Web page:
Election Day is finally upon us. And we have survived it—so far.
First, go fulfill your civil, personal, moral (spiritual, if you’re into that) obligation: Get off your ass and VOTE. After that, I think we all need to uncork some wine.
“This election season has been long, brutal, and exhausting,” says everyone, from every spot on the American political spectrum. 2016 has been sopping with negativity, divisiveness and vitriol. But we have a reason to hold our heads up high, Americans. We are living in the midst of the American wine renaissance. Seriously. That is a thing.
Blue states, red states, swing states, all of them are home to beautiful vineyards and winemakers seeking to represent their sliver of land by making wine from it. Wherever you live in this massive, diverse, amazing country of ours, you’re not too far from a winery.
“Oh,” you say, “I don’t live in the Bay Area. There’s no good wine around here.” Yeah… I’m going to have to go ahead and… disagree with you. Most of the American populace is located within a weekend trip away from some beautiful wine country and some delicious local wines.
Long Island? Packed with exciting wineries. Ditto for the Finger Lakes region of New York. I live in DC, and in less than two hours I can hit the road and visit one of dozens of amazing wineries in Virginia and Marlyand. Texas’ Hill Country is home to a bunch of exciting, spicy wine. Arizona? Don’t get me started about the kick-ass wines coming out of Cochise County and the Verde Valley. Washington State is a gold mine. Oregon produces some of the best Pinot Noirs and Chardonnays in the world. And determined winemakers are bottling delicious wine in Missouri, Michigan, Colorado, New Mexico, New Jersey, Ohio, and on and on.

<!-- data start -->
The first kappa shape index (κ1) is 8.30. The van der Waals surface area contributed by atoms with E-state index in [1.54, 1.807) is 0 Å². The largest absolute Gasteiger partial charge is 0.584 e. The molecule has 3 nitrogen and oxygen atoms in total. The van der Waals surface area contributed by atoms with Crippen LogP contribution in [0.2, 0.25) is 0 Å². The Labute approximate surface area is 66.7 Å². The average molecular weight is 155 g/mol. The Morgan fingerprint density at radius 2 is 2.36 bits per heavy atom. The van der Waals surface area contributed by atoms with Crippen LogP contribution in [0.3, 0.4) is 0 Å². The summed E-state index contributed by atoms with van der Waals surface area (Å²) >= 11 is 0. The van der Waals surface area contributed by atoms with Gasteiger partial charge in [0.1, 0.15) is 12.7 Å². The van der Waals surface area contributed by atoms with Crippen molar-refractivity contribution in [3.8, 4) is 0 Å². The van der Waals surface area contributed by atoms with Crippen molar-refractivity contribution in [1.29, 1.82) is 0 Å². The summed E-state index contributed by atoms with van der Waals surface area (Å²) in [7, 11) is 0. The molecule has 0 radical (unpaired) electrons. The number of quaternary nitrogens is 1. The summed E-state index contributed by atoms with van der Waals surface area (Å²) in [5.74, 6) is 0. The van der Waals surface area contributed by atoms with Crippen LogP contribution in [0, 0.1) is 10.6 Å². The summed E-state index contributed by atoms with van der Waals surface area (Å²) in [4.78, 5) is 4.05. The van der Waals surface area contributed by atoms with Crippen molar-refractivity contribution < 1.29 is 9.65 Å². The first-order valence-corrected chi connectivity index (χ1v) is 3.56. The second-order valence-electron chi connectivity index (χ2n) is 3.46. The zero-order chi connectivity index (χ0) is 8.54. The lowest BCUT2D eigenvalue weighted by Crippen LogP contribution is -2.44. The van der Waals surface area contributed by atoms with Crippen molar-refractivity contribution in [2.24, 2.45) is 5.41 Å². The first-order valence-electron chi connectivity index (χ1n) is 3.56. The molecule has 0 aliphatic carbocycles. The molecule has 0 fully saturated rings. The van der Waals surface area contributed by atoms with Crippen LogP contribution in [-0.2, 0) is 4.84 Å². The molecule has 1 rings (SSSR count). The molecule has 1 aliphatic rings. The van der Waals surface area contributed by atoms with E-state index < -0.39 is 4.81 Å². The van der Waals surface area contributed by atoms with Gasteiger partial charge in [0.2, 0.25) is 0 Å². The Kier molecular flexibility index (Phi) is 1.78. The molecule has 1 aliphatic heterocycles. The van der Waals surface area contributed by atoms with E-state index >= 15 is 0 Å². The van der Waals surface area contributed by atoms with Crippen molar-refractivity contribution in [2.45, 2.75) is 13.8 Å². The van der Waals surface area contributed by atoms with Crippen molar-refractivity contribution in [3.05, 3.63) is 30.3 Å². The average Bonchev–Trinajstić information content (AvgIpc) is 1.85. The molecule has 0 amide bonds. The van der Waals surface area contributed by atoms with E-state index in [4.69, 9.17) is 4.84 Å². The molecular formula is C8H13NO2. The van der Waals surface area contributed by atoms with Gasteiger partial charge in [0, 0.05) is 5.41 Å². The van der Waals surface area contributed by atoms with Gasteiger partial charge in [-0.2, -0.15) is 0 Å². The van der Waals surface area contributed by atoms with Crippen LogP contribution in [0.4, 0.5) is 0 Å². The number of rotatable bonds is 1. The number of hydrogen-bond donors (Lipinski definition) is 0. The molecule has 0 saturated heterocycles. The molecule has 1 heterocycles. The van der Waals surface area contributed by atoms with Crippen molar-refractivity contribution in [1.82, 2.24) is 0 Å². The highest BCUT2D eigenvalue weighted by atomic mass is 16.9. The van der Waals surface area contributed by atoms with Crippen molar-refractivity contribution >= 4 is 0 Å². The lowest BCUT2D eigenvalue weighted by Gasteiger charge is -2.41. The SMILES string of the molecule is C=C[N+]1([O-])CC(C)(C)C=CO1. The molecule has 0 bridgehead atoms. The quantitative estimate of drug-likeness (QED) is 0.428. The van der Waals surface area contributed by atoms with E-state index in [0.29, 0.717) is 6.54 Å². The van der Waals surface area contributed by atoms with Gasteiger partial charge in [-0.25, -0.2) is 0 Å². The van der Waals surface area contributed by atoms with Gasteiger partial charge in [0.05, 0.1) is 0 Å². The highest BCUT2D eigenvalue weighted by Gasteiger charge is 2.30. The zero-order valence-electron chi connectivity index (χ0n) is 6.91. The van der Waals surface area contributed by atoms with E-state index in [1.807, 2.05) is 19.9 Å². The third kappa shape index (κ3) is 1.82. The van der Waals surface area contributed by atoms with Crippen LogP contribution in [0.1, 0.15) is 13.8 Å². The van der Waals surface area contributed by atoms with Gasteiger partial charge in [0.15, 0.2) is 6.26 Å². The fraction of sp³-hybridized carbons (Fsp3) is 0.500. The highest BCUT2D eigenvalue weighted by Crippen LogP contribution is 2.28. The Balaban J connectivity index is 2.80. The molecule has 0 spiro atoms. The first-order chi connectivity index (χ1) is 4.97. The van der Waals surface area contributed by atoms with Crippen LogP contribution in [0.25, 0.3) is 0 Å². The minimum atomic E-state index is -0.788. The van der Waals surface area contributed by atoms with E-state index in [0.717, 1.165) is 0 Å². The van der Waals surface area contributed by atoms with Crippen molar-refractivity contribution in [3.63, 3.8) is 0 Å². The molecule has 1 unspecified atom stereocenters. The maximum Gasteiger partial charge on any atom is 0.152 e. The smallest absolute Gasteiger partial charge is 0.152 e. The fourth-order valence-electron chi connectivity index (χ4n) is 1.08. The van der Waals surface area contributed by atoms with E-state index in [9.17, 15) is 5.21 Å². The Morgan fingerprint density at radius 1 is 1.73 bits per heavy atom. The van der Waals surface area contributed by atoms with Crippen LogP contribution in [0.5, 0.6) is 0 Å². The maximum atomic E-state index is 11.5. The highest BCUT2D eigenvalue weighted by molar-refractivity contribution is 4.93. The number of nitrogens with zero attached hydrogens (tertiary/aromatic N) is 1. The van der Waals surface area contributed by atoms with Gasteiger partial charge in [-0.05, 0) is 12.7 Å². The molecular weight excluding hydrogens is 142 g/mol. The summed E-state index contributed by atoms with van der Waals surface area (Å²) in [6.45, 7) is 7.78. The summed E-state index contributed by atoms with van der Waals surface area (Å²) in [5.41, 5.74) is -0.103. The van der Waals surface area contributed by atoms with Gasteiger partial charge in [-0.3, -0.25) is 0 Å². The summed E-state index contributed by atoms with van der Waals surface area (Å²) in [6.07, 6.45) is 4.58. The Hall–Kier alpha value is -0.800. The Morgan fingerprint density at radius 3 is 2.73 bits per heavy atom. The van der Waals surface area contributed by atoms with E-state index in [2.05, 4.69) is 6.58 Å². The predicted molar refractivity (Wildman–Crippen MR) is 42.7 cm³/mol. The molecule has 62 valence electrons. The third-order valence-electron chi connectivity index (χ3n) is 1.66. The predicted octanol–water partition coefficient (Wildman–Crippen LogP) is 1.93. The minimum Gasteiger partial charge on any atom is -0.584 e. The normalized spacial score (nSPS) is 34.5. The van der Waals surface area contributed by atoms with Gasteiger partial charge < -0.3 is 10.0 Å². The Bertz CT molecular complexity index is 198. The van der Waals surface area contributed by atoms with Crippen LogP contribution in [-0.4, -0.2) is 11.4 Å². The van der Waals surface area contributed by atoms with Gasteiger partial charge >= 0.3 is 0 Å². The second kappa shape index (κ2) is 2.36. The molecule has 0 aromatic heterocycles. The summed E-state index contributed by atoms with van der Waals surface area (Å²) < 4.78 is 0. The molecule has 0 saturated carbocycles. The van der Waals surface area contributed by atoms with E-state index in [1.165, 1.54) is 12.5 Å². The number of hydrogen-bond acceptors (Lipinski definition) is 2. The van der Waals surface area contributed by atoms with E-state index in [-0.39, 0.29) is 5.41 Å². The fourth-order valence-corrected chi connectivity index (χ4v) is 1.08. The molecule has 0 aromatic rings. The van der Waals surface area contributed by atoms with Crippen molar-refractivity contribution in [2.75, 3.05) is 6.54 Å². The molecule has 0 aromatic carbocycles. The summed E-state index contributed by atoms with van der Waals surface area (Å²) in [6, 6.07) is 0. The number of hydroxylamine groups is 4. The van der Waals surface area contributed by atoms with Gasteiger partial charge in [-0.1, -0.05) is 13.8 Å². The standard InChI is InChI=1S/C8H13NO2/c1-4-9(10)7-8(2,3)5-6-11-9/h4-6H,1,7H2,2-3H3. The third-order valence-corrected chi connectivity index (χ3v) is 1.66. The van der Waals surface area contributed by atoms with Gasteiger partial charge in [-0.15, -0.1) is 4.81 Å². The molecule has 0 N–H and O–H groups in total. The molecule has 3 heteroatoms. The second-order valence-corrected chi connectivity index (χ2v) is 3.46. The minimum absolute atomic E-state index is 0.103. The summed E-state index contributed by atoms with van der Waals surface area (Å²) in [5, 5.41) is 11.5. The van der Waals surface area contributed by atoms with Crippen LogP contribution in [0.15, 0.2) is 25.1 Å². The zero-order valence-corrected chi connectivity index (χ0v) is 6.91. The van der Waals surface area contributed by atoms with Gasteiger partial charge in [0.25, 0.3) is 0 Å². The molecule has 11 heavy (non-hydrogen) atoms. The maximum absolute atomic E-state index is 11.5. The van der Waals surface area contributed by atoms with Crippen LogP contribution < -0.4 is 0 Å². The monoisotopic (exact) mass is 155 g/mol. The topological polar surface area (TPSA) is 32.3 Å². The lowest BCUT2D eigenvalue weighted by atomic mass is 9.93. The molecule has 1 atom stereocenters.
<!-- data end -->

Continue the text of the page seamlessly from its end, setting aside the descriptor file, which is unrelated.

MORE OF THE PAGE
I’m rambling. Point is: America is a goddamn goldmine of wines. Get out there and explore.
Earlier this year, a fellow booze writer Dan Dunn published a hilarious book called “American Wino: Reds, Whites & One Man’s Blues.” In it, he recounts the true story of failed love, devastation from the death of his brother, and his means of escape: a cross-country trek across our great American viticultural landscape.